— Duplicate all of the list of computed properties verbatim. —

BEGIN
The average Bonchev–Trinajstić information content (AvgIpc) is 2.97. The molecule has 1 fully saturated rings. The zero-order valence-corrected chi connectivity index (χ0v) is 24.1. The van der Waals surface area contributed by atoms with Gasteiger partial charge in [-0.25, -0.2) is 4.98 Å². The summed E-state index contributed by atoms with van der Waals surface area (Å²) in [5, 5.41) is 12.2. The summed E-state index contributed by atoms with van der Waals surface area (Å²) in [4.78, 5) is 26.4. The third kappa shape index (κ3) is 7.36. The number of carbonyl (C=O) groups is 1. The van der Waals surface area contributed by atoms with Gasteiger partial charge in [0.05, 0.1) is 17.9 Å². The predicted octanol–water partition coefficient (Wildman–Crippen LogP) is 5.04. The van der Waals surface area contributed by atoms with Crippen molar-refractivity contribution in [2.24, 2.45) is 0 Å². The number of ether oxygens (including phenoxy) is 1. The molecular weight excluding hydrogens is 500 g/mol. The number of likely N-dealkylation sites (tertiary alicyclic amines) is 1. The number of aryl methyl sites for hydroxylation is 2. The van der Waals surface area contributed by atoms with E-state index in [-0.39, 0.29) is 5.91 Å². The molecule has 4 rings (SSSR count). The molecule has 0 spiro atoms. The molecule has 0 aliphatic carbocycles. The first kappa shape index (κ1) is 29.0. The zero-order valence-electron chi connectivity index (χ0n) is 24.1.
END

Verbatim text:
The average Bonchev–Trinajstić information content (AvgIpc) is 2.97. The molecule has 1 fully saturated rings. The zero-order valence-corrected chi connectivity index (χ0v) is 24.1. The van der Waals surface area contributed by atoms with Gasteiger partial charge in [-0.25, -0.2) is 4.98 Å². The summed E-state index contributed by atoms with van der Waals surface area (Å²) in [5, 5.41) is 12.2. The summed E-state index contributed by atoms with van der Waals surface area (Å²) in [4.78, 5) is 26.4. The third kappa shape index (κ3) is 7.36. The number of carbonyl (C=O) groups is 1. The van der Waals surface area contributed by atoms with Gasteiger partial charge in [0.05, 0.1) is 17.9 Å². The predicted octanol–water partition coefficient (Wildman–Crippen LogP) is 5.04. The van der Waals surface area contributed by atoms with Crippen molar-refractivity contribution in [2.24, 2.45) is 0 Å². The number of ether oxygens (including phenoxy) is 1. The molecular weight excluding hydrogens is 500 g/mol. The number of likely N-dealkylation sites (tertiary alicyclic amines) is 1. The number of aryl methyl sites for hydroxylation is 2. The van der Waals surface area contributed by atoms with E-state index in [-0.39, 0.29) is 5.91 Å². The molecule has 4 rings (SSSR count). The molecule has 0 spiro atoms. The molecule has 0 aliphatic carbocycles. The first kappa shape index (κ1) is 29.0. The zero-order valence-electron chi connectivity index (χ0n) is 24.1.